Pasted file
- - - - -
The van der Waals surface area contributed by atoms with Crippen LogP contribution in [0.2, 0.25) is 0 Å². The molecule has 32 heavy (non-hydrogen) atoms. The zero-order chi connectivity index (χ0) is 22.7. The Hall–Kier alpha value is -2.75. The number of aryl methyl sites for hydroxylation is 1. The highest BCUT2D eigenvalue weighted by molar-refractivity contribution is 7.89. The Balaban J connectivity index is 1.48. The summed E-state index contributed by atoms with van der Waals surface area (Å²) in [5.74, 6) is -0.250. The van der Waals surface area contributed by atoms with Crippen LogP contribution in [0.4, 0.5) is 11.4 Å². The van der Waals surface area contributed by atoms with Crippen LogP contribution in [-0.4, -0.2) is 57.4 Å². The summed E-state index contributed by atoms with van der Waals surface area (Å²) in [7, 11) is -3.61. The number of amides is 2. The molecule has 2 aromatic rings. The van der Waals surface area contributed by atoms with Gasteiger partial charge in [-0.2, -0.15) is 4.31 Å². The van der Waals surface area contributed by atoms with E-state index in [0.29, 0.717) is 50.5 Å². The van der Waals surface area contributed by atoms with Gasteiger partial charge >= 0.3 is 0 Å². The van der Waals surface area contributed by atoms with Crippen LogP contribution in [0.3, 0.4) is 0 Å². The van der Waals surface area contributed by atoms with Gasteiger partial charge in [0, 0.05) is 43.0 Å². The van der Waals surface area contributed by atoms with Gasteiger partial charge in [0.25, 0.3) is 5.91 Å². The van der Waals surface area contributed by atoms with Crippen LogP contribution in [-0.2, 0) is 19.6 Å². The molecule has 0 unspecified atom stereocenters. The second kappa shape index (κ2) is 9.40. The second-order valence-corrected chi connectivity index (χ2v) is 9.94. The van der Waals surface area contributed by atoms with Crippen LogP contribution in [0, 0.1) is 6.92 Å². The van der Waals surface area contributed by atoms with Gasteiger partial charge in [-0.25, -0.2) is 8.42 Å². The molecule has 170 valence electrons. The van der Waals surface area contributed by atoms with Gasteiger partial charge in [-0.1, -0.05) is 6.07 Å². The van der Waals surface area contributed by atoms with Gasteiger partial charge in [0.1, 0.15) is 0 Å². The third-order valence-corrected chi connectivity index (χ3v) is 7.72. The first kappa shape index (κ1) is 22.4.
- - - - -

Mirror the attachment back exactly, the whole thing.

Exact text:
The van der Waals surface area contributed by atoms with Crippen LogP contribution in [0.2, 0.25) is 0 Å². The molecule has 32 heavy (non-hydrogen) atoms. The zero-order chi connectivity index (χ0) is 22.7. The Hall–Kier alpha value is -2.75. The number of aryl methyl sites for hydroxylation is 1. The highest BCUT2D eigenvalue weighted by molar-refractivity contribution is 7.89. The Balaban J connectivity index is 1.48. The summed E-state index contributed by atoms with van der Waals surface area (Å²) in [5.74, 6) is -0.250. The van der Waals surface area contributed by atoms with Crippen LogP contribution in [0.4, 0.5) is 11.4 Å². The van der Waals surface area contributed by atoms with Crippen LogP contribution in [-0.4, -0.2) is 57.4 Å². The summed E-state index contributed by atoms with van der Waals surface area (Å²) in [7, 11) is -3.61. The number of amides is 2. The molecule has 2 aromatic rings. The van der Waals surface area contributed by atoms with Gasteiger partial charge in [-0.2, -0.15) is 4.31 Å². The van der Waals surface area contributed by atoms with E-state index in [0.29, 0.717) is 50.5 Å². The van der Waals surface area contributed by atoms with Gasteiger partial charge >= 0.3 is 0 Å². The van der Waals surface area contributed by atoms with Crippen LogP contribution in [0.3, 0.4) is 0 Å². The van der Waals surface area contributed by atoms with Gasteiger partial charge in [0, 0.05) is 43.0 Å². The van der Waals surface area contributed by atoms with Gasteiger partial charge in [0.25, 0.3) is 5.91 Å². The van der Waals surface area contributed by atoms with Crippen LogP contribution in [-0.2, 0) is 19.6 Å². The molecule has 0 unspecified atom stereocenters. The second kappa shape index (κ2) is 9.40. The second-order valence-corrected chi connectivity index (χ2v) is 9.94. The van der Waals surface area contributed by atoms with Crippen LogP contribution in [0, 0.1) is 6.92 Å². The van der Waals surface area contributed by atoms with Gasteiger partial charge in [-0.25, -0.2) is 8.42 Å². The molecule has 170 valence electrons. The van der Waals surface area contributed by atoms with Gasteiger partial charge in [-0.1, -0.05) is 6.07 Å². The van der Waals surface area contributed by atoms with Gasteiger partial charge in [0.1, 0.15) is 0 Å². The third-order valence-corrected chi connectivity index (χ3v) is 7.72. The first kappa shape index (κ1) is 22.4.